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18 October 2023

The strange discord of being British and Jewish

Judaism in this country is a mirror of society, reflecting our gratitude, our anxiety and – sometimes – our humour.

By Tanya Gold

I can only speak for myself: the old joke is that one Jew on a desert island would need two synagogues: one to pray in and one to refuse to set foot in. I am an irreligious minor-public-school bourgeois Jew, and my common anxiety is that I am neither British nor Jewish, but a poor impersonation of both. Except this week I feel utterly Jewish, and I am not surprised that paint is thrown at Jewish primary schools, that Jewish students are too frightened to gather at vigils for Israel, that posters of Israeli child hostages are torn down or defaced, and that a man with an Israeli flag at a pro-Palestine march is chased down the street. It is familiar.

Still, British Jews are the luckiest in Europe: the only community not devastated by the Shoah. For example: there were 3.5 million Jews in Poland in 1940, and there are less than 5,000 now. In Britain we have declined by about a third in the same period to just 270,000 – according to data from the 2021 census – mostly due to assimilation. My grandfather bought cyanide in case the Nazis landed, but never had to eat it.

[See also: Jews. In their Own Words is a sharp illustration of how the oldest hatred is still with us]

People have had a lot to say this past week, or they have had nothing to say at all. I mourn the dead Jews of Europe – I almost wrote “vanished”, but that is wrong – daily. I am aware this makes me sound insane, but there it is. Judaism is, among other things, a constant and conscious memorial. I can tell you that we came to England with William the Conqueror, who protected us because our status as Christ-killers (according to the gospels) made us vulnerable, and we lent him money. The first blood libel – the myth that Jews used the blood of Christian children to make bread – was in Norwich, of all places, in 1144. Crusade fever led to massacres in London, Lincoln and, most bloodily, at York, where, helpfully, the debt records were burnt along with the Jews.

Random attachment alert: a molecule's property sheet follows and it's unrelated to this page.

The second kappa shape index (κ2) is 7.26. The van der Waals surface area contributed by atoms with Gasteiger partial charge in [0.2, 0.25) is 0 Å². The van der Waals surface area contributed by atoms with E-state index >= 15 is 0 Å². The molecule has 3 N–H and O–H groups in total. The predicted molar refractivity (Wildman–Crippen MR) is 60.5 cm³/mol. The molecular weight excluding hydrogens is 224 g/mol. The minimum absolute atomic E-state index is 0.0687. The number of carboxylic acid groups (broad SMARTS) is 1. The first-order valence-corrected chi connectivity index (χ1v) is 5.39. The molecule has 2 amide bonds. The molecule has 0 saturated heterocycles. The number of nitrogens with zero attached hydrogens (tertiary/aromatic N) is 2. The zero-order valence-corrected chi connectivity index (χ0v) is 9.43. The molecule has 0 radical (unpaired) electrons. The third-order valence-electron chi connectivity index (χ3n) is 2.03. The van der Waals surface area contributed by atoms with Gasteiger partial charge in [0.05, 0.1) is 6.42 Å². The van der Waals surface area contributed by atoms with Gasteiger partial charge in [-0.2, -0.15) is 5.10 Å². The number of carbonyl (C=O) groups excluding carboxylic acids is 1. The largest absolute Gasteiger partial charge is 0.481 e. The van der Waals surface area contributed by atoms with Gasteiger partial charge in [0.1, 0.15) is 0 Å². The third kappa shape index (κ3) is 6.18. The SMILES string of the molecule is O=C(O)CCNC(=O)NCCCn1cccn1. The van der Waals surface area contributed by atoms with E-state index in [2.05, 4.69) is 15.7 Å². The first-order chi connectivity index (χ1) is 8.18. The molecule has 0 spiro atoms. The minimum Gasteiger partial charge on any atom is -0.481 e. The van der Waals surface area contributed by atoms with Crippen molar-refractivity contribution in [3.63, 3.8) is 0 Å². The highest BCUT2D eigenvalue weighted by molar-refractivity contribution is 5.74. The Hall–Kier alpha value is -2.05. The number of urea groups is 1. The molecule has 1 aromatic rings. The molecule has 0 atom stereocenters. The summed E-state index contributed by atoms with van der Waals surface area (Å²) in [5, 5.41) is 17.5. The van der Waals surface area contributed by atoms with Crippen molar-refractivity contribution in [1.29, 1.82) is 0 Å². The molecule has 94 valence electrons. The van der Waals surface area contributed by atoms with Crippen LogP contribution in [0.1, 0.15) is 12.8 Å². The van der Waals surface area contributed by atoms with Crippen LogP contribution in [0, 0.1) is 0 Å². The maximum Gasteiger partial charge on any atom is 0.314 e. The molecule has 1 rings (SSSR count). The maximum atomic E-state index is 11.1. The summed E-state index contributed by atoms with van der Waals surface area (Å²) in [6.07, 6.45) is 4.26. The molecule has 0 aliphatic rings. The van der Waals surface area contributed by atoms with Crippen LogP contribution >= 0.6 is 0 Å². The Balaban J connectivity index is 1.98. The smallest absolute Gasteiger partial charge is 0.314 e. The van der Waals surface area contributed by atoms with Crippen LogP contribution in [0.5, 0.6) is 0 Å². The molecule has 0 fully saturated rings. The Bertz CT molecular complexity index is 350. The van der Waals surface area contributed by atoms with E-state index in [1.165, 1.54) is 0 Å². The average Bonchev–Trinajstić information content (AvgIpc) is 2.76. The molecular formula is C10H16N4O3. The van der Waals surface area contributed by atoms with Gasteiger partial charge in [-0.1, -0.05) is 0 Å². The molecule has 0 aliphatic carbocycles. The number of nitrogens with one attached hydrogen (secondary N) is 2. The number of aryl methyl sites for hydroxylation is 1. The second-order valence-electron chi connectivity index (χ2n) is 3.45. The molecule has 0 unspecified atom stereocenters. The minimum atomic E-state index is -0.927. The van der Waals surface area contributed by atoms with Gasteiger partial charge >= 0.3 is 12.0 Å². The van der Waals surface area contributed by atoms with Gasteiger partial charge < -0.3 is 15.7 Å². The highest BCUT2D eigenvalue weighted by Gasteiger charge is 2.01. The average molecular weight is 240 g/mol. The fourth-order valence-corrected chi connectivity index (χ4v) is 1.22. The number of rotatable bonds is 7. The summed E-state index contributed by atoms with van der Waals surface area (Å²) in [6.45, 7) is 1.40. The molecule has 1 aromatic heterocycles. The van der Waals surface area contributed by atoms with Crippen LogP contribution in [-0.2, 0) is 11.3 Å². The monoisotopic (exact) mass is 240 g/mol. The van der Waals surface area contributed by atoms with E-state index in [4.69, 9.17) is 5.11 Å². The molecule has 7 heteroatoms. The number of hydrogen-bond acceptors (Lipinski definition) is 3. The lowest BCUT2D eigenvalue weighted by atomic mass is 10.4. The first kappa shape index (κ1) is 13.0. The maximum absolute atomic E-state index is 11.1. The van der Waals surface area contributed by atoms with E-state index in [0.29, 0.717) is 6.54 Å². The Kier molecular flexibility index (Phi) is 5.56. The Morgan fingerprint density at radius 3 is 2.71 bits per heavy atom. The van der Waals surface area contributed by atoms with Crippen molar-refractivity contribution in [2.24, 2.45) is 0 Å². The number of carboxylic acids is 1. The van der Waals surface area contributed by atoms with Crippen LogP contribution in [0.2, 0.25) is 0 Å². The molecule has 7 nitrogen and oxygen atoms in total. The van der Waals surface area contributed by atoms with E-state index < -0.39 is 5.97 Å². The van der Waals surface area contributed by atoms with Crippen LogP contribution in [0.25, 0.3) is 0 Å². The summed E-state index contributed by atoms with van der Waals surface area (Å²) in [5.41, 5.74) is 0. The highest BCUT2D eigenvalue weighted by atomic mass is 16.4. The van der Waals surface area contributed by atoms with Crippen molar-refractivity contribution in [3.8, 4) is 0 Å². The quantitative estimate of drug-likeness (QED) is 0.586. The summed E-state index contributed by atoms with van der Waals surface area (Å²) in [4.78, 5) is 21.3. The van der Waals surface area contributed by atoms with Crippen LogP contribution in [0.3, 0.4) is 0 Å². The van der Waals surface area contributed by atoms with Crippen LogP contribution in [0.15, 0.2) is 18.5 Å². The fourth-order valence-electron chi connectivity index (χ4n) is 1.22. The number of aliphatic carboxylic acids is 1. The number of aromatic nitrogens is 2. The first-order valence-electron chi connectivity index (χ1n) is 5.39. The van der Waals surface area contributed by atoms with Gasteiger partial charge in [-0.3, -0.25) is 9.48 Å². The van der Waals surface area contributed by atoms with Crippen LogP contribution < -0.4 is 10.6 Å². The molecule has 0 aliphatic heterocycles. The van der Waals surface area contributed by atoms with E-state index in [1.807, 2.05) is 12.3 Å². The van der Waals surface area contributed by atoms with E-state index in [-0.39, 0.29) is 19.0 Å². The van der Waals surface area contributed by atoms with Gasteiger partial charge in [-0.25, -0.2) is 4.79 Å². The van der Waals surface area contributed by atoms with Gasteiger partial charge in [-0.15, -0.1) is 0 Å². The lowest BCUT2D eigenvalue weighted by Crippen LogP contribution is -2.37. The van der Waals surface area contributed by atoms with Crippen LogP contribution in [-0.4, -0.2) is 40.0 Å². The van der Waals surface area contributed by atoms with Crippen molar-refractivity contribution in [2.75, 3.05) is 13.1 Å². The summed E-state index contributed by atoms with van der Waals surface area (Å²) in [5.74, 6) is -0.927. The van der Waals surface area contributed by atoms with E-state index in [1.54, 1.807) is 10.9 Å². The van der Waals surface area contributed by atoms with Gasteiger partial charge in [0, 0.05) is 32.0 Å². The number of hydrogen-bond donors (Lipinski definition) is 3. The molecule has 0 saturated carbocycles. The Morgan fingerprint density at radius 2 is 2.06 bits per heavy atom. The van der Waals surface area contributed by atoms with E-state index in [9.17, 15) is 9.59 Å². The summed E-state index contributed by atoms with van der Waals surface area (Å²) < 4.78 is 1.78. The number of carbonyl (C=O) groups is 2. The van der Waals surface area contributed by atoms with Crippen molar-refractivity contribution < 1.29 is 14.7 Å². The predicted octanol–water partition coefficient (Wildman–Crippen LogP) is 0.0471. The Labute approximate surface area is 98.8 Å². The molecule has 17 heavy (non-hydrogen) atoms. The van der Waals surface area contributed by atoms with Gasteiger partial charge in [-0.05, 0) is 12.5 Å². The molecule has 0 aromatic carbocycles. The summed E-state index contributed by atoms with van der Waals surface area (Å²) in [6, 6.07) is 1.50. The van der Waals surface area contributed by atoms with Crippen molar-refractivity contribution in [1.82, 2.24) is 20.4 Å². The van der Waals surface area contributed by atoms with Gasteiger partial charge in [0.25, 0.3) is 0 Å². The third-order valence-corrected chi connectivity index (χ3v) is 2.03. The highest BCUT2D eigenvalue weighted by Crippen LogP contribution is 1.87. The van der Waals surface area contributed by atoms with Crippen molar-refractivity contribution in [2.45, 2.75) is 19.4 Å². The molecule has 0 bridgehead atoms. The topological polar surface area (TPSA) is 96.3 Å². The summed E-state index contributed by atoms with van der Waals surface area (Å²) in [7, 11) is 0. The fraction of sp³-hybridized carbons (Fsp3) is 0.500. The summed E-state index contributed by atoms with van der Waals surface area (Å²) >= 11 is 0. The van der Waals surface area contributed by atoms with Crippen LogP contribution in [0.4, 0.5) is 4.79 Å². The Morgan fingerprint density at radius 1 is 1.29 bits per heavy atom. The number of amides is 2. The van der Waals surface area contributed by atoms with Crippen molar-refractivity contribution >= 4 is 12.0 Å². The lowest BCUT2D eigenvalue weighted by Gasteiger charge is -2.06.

The best description of a pogrom is still Leon Trotsky’s (he was born Lev Bronstein) from 1905. I include it as the psychology is unchanged: “The doss-house tramp is king. A trembling slave an hour ago, hounded by police and starvation, he now feels himself an unlimited despot. Everything is allowed to him, he is capable of anything, he is the master of property and honour, of life and death. If he wants to, he can throw an old woman out of a third-floor window… He is capable of anything, he dares everything.”

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England was the first country to expel its Jews, in 1290: other European countries followed. It became a fashion. Oliver Cromwell allowed us back in 1656, though the Edict of Expulsion was never formally rescinded. Eastern European Jews came from the 1880s, fleeing pogroms: German and Viennese Jews came later, fleeing Hitler. Britain welcomed 10,000 Jewish children on the Kindertransport but refused to admit their parents. From 1939, Britain also severely restricted Jewish immigration to Palestine. The last anti-Jewish riots were in 1947 in Manchester, Glasgow and Liverpool, a response to Jewish terrorists of the Irgun blowing up Jerusalem’s King David Hotel, hoping to force the British from Palestine.